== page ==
Where VMWare Fusion Shines Over Parallels Desktop

There’s no question that Parallels Desktop is the current tool to beat when it come to running Windows applications under Mac OS X. There are a number of great features that Parallels offers like being able to create a VM image from a real PC and import VMWare images. These are a few things that VMWare Fusion doesn’t yet offer, but does it matter?

So one has to wonder, why choose VMWare Fusion at all? For one, Walt Mossbergs review sums up the difference between the two products nicely and I can agree with his findings. I have had Parallels pretty much paralyze my machine while resuming a saved state. It would do this for about 2 minutes before Mac OS X became usable again. Parallels can be a major CPU hog in many cases, but VMWare on the other hand, feels much lighter on it’s feet.

One thing I find amusing though is that everyone is focusing only on the “running Windows” aspect of virtualization. If you take Windows out of the equation, Parallels Desktop kinda sucks. Sure, I was able to run OpenSUSE 10.2 under Parallels, but there is no desktop integration at all. Under a non-windows OS, you still have to ctrl-enter to return cursor control to Mac OS X. VMWare on the other hand has it’s VMWare tools supported by several Linux distributions as well as Solaris 10. Additionally, VMWare will dynamically adjust the screen resolution of the target OS when the VMWare window is resized. It does this flawlessly under Ubuntu. I am currently writing this post in Ubuntu 7.04 in VMWare and I can seamlessly bring my cursor into both OS’s. Under Parallels, Linux integration isn’t this smooth (And BTW, Ubuntu is a very slick distribution!).

So the long of the short is, if you’re looking for running more than Windows, you should give VMWare a look.

6 thoughts on “Where VMWare Fusion Shines Over Parallels Desktop

  1. This post describes exactly the opposite of my own findings. Parallels desktop runs nice and smoothly for me, but VMware Fusion is a hog. Even if all the VM is doing is running a web browser, it locks my machine from doing anything else. And this is with 2GB of RAM, and only running XP in the VM.

    Funnily enough I found this post while searching on Google for a way to migrate my image away from VMware. 🙂

    Well, even if the software has no by-design way of doing it, it’s always possible to do these things via a live CD and drive copying… just means I’ll have VMware Tools on an image which is not on VMware…

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  2. This post describes exactly the opposite of my own findings. Parallels desktop runs nice and smoothly for me, but VMware Fusion is a hog. Even if all the VM is doing is running a web browser, it locks my machine from doing anything else. And this is with 2GB of RAM, and only running XP in the VM.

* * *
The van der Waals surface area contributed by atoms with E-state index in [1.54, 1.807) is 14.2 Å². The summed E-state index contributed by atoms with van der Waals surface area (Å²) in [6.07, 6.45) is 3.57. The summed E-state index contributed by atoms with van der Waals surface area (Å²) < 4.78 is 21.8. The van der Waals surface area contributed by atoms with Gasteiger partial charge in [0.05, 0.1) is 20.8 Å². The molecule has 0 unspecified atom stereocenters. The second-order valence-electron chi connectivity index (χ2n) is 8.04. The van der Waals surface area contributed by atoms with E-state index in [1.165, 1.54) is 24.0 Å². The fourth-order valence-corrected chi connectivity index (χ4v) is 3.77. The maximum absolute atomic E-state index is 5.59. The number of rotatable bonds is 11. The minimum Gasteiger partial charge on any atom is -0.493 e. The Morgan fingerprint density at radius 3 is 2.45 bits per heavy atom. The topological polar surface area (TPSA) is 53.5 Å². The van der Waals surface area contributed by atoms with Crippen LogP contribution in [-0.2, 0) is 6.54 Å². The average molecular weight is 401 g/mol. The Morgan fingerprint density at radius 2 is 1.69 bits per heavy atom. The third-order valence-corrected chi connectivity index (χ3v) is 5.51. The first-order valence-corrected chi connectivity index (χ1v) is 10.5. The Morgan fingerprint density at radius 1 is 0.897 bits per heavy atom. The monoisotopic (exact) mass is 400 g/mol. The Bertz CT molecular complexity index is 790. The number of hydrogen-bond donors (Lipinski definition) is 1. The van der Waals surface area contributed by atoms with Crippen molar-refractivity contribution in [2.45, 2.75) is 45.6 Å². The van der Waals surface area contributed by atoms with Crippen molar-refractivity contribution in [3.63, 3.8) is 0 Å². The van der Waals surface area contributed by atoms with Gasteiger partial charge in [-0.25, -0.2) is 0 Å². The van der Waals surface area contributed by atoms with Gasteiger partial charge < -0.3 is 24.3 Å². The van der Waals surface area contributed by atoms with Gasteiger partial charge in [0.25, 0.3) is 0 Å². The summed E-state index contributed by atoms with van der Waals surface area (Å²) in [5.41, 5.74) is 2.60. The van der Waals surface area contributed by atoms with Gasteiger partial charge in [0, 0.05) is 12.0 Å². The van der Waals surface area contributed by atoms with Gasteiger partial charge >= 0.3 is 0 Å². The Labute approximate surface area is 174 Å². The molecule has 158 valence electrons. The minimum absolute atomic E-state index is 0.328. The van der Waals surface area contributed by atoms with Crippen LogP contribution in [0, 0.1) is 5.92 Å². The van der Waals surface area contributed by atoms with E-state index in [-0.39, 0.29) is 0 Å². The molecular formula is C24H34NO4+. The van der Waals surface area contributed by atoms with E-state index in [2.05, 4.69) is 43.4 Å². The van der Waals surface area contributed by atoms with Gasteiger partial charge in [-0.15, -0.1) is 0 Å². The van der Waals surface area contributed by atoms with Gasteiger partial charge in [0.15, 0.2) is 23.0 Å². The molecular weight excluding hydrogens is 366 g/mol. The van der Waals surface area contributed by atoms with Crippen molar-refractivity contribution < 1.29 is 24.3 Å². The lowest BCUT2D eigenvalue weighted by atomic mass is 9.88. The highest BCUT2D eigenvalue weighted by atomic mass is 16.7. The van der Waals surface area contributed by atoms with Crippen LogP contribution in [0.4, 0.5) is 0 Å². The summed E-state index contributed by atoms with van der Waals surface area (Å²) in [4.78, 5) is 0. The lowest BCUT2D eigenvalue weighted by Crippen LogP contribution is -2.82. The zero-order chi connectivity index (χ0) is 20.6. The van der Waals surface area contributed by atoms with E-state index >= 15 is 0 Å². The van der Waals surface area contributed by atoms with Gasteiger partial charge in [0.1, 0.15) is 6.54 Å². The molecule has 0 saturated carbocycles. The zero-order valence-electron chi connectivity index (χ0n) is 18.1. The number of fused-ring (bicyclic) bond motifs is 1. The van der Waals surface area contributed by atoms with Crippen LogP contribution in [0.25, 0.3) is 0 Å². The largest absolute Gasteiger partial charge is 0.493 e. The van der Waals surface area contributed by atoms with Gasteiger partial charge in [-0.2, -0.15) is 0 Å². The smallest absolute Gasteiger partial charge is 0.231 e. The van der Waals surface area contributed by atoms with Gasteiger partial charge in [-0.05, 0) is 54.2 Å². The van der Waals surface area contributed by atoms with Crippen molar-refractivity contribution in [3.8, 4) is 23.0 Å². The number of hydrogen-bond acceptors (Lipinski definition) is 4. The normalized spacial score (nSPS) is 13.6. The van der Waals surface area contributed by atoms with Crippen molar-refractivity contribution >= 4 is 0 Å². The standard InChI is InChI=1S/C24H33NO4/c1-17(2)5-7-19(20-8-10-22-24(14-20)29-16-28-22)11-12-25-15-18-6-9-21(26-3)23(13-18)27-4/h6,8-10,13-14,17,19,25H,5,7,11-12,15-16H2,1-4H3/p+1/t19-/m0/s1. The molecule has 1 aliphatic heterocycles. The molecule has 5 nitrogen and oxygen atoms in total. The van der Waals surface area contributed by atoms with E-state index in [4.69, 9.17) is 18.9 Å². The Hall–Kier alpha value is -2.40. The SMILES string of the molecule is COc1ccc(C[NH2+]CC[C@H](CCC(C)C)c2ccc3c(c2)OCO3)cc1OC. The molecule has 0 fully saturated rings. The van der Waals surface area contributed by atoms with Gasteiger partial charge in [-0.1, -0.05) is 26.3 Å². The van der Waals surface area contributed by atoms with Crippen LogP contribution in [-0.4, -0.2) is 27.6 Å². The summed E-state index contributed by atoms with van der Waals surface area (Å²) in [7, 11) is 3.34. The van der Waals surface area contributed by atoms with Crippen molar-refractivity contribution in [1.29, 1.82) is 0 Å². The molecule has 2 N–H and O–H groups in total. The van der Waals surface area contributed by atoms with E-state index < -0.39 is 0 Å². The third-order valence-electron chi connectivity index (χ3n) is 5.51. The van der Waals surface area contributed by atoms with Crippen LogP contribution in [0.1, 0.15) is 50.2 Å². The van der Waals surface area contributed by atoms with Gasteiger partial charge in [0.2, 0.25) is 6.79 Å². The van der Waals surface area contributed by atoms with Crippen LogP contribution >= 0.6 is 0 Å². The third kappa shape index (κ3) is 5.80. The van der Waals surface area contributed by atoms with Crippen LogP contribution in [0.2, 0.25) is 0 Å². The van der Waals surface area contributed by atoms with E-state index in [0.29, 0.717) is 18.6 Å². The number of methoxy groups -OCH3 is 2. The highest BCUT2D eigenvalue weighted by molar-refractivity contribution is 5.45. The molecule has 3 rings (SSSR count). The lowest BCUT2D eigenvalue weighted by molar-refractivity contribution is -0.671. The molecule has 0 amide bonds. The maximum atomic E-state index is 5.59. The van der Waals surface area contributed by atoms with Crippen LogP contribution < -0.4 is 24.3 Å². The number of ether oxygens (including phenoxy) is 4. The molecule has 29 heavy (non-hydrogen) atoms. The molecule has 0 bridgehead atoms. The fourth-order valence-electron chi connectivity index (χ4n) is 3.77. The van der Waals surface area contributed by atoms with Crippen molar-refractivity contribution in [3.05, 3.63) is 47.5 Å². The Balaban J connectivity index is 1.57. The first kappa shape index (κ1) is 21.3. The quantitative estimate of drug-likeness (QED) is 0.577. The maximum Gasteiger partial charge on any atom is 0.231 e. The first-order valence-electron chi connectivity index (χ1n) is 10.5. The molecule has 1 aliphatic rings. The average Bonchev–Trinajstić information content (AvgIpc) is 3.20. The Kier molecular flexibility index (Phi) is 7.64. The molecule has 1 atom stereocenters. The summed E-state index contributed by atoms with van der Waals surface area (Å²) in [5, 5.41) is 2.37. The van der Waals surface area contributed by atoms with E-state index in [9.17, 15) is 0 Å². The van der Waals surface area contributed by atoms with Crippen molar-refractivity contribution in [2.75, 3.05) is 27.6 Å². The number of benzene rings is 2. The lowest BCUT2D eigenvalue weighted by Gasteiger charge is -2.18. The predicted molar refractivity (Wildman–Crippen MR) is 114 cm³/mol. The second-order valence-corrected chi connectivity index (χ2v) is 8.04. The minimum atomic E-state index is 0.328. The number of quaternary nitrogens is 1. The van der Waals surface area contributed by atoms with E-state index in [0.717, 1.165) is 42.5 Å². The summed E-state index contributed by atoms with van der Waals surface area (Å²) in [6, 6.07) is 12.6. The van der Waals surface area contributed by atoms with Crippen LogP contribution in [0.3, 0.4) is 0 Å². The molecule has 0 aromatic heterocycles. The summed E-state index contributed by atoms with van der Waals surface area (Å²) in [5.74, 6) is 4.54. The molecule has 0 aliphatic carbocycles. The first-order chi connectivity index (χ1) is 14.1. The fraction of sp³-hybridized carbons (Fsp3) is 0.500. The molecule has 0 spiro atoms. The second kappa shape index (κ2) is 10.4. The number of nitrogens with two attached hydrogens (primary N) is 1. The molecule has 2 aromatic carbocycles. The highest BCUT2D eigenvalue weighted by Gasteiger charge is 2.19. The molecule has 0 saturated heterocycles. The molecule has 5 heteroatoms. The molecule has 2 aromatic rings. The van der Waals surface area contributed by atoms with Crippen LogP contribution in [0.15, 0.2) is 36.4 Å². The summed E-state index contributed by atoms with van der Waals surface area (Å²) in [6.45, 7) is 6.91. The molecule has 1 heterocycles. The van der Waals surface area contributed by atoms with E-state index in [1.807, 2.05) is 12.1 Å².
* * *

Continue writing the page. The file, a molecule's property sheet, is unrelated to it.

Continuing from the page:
Funnily enough I found this post while searching on Google for a way to migrate my image away from VMware. 🙂

    Well, even if the software has no by-design way of doing it, it’s always possible to do these things via a live CD and drive copying… just means I’ll have VMware Tools on an image which is not on VMware…

    Like

  3. Although I understand some of where you are coming from with this article – I still can’t disagree with you more. Parallels Desktop for Mac has outperformed Fusion in almost every area for me. I personally run Ubuntu 7.10 on a daily basis with no problems at all using Parallels 3.0 build 5584. I also like the fact that Parallels doesn’t crash on my like Fusion does regularly.

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  4. Although I understand some of where you are coming from with this article – I still can’t disagree with you more. Parallels Desktop for Mac has outperformed Fusion in almost every area for me. I personally run Ubuntu 7.10 on a daily basis with no problems at all using Parallels 3.0 build 5584. I also like the fact that Parallels doesn’t crash on my like Fusion does regularly.

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  5. The Linux non-integration you mentioned is no longer the case. I have Parallels 3.0 (specifically build 4560) with a Kubuntu image, and I don’t have to click to activate, or press Ctrl-Enter to get back to OSX. It works just like the Windows integration does. It may not support shared folders, but since it’s a networked device, you can use ssh or SMB.

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  6. The Linux non-integration you mentioned is no longer the case. I have Parallels 3.0 (specifically build 4560) with a Kubuntu image, and I don’t have to click to activate, or press Ctrl-Enter to get back to OSX. It works just like the Windows integration does. It may not support shared folders, but since it’s a networked device, you can use ssh or SMB.

    Like

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